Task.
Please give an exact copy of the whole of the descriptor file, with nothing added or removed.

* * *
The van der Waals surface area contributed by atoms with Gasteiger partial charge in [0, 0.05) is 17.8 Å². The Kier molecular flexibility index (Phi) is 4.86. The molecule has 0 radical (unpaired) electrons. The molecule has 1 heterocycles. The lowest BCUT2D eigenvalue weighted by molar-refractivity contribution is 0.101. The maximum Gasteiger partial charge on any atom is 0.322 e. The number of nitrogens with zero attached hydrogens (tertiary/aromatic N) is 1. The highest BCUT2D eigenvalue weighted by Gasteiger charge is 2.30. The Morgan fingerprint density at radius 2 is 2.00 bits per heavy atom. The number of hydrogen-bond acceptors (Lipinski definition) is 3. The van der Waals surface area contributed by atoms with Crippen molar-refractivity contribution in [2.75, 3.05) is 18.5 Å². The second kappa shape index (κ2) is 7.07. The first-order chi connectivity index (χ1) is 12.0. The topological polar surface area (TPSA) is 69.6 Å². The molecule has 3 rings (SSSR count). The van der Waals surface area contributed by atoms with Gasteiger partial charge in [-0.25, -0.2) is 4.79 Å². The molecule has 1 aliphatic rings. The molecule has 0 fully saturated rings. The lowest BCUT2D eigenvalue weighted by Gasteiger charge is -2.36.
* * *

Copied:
The van der Waals surface area contributed by atoms with Gasteiger partial charge in [0, 0.05) is 17.8 Å². The Kier molecular flexibility index (Phi) is 4.86. The molecule has 0 radical (unpaired) electrons. The molecule has 1 heterocycles. The lowest BCUT2D eigenvalue weighted by molar-refractivity contribution is 0.101. The maximum Gasteiger partial charge on any atom is 0.322 e. The number of nitrogens with zero attached hydrogens (tertiary/aromatic N) is 1. The highest BCUT2D eigenvalue weighted by Gasteiger charge is 2.30. The Morgan fingerprint density at radius 2 is 2.00 bits per heavy atom. The number of hydrogen-bond acceptors (Lipinski definition) is 3. The van der Waals surface area contributed by atoms with Crippen molar-refractivity contribution in [2.75, 3.05) is 18.5 Å². The second kappa shape index (κ2) is 7.07. The first-order chi connectivity index (χ1) is 12.0. The topological polar surface area (TPSA) is 69.6 Å². The molecule has 3 rings (SSSR count). The van der Waals surface area contributed by atoms with Gasteiger partial charge in [-0.25, -0.2) is 4.79 Å². The molecule has 1 aliphatic rings. The molecule has 0 fully saturated rings. The lowest BCUT2D eigenvalue weighted by Gasteiger charge is -2.36.